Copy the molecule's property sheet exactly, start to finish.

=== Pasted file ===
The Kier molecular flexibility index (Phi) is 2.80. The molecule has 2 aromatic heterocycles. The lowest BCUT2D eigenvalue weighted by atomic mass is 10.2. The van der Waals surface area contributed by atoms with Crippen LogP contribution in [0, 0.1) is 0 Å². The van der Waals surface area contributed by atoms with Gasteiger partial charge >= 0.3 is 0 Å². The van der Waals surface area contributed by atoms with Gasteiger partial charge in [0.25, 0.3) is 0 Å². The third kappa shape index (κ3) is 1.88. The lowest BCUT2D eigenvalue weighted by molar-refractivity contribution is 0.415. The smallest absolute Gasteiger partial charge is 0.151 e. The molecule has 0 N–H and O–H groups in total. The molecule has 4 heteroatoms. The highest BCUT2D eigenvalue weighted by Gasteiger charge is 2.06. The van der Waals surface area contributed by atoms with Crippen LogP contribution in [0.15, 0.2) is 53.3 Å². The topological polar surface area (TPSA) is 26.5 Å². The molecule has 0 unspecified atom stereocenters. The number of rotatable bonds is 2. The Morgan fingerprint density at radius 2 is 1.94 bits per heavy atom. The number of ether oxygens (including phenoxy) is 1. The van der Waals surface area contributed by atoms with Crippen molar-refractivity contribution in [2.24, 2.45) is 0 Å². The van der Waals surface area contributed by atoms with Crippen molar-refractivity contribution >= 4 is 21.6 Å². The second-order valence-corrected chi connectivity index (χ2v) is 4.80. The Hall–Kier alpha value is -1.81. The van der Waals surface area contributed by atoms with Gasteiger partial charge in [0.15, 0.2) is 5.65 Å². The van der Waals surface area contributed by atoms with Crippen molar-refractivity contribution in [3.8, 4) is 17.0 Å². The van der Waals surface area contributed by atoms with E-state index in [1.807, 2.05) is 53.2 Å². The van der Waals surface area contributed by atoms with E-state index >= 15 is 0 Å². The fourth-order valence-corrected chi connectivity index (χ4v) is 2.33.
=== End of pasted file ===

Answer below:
The Kier molecular flexibility index (Phi) is 2.80. The molecule has 2 aromatic heterocycles. The lowest BCUT2D eigenvalue weighted by atomic mass is 10.2. The van der Waals surface area contributed by atoms with Crippen LogP contribution in [0, 0.1) is 0 Å². The van der Waals surface area contributed by atoms with Gasteiger partial charge >= 0.3 is 0 Å². The van der Waals surface area contributed by atoms with Gasteiger partial charge in [0.25, 0.3) is 0 Å². The third kappa shape index (κ3) is 1.88. The lowest BCUT2D eigenvalue weighted by molar-refractivity contribution is 0.415. The smallest absolute Gasteiger partial charge is 0.151 e. The molecule has 0 N–H and O–H groups in total. The molecule has 4 heteroatoms. The highest BCUT2D eigenvalue weighted by Gasteiger charge is 2.06. The van der Waals surface area contributed by atoms with Crippen LogP contribution in [0.15, 0.2) is 53.3 Å². The topological polar surface area (TPSA) is 26.5 Å². The molecule has 0 unspecified atom stereocenters. The number of rotatable bonds is 2. The Morgan fingerprint density at radius 2 is 1.94 bits per heavy atom. The number of ether oxygens (including phenoxy) is 1. The van der Waals surface area contributed by atoms with Crippen molar-refractivity contribution in [2.24, 2.45) is 0 Å². The van der Waals surface area contributed by atoms with Crippen molar-refractivity contribution >= 4 is 21.6 Å². The second-order valence-corrected chi connectivity index (χ2v) is 4.80. The Hall–Kier alpha value is -1.81. The van der Waals surface area contributed by atoms with Gasteiger partial charge in [0.15, 0.2) is 5.65 Å². The van der Waals surface area contributed by atoms with Crippen molar-refractivity contribution in [3.8, 4) is 17.0 Å². The van der Waals surface area contributed by atoms with E-state index in [1.807, 2.05) is 53.2 Å². The van der Waals surface area contributed by atoms with E-state index >= 15 is 0 Å². The fourth-order valence-corrected chi connectivity index (χ4v) is 2.33.